Reduced Health Care For Retirees
Ryan would raise the age of Medicare eligibility from 65 to 67. If the Affordable Care Act was repealed, something Romney has pledged, that means many 65- and 66-year-olds would be left uninsured, the <a href="http://mediamatters.org/research/2012/08/11/seven-things-the-media-needs-to-know-about-paul/189277" target="_hplink">CBPP reports</a>.
Seniors Would Pay More For Health Coverage
Under Ryan's "Path to Prosperity," senior citizens would have to pay as much as 68 percent of their health care coverage, up from 25 percent today, <a href="http://www.cbsnews.com/video/watch/?id=7417870n" target="_hplink">CBS News reports.</a>
Cuts To Food Stamp Programs
Ryan's proposed "Path to Prosperity" includes $134 billion in cuts to SNAP, according to analysis from the <a href="http://www.washingtonpost.com/business/economy/2012/04/02/gIQAjn0grS_graphic.html" target="_hplink">Center on Budget and Policy Priorities</a>.
Lower Tax Credit For Single Moms
A single mother of two working full time at the minimum wage would have her Child Tax Credit cut by more than $1,500, assuming she made $14,500 a year, according to the <a href="http://mediamatters.org/research/2012/08/11/seven-things-the-media-needs-to-know-about-paul/189277" target="_hplink">Center on Budget and Policy Priorities</a>.
Less Money For Education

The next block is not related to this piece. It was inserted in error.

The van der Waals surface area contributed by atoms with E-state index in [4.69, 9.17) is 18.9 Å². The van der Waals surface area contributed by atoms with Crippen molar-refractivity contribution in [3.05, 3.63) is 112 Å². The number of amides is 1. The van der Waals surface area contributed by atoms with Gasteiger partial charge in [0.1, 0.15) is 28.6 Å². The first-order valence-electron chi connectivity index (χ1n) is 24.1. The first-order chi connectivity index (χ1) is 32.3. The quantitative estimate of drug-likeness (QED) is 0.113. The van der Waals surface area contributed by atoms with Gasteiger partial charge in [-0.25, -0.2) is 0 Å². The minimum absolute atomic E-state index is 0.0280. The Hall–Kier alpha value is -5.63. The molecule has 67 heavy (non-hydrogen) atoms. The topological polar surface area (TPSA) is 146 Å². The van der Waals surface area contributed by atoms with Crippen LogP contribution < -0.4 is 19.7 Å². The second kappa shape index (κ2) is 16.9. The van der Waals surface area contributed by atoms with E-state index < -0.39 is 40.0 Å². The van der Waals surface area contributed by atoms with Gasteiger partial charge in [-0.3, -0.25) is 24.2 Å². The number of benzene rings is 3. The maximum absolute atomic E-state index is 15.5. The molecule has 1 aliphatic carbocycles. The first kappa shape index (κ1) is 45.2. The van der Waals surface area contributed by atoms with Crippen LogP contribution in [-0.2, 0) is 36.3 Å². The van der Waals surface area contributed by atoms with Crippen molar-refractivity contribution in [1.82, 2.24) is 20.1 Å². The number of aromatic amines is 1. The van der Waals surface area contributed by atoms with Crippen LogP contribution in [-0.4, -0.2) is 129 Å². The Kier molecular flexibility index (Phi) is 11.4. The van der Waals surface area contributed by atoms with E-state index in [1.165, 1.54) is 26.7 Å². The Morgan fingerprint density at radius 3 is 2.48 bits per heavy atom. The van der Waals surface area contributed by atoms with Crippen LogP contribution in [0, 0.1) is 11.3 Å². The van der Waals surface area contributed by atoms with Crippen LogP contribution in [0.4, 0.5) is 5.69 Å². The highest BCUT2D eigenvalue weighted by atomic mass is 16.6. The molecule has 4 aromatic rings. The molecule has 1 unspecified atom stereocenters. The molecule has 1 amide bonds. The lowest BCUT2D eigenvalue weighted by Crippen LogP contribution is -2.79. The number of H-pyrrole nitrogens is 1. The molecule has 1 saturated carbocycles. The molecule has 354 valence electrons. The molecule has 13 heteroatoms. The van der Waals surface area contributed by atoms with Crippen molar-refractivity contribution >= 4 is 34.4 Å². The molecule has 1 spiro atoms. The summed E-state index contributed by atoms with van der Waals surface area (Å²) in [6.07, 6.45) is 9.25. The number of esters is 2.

Compared to the most recent White House budget proposal, Ryan's budget spends 33 percent less on education, training, employment and social services, <a href="http://www.washingtonpost.com/blogs/ezra-klein/wp/2012/08/12/what-paul-ryans-budget-actually-cuts-and-by-how-much/" target="_hplink">the <em>Washington Post</em> reports</a>.
Poor Weather Forecasts
Ryan's proposed cuts to environment and natural resource programs could result in weather forecasts being only half as accurate, according to Third Way's budget expert, David Kendall. "For many people planning a weekend outdoors, they may have to wait until Thursday for a forecast as accurate as one they now get on Monday," <a href="http://www.washingtonpost.com/blogs/ezra-klein/wp/2012/08/12/what-paul-ryans-budget-actually-cuts-and-by-how-much/" target="_hplink">he's quoted as saying in the <em>Washington Post</em></a>.
No Raises For Government Workers
The current government worker pay freeze would be extended under the "Path to Prosperity," meaning public-sector employees wouldn't get a raise until at least 2015, <a href="http://www.washingtonpost.com/blogs/federal-eye/post/paul-ryans-budget-plan-hits-federal-workers/2012/08/11/8953b832-e3a3-11e1-98e7-89d659f9c106_blog.html" target="_hplink">the <em>Washington Post</em> reports</a>.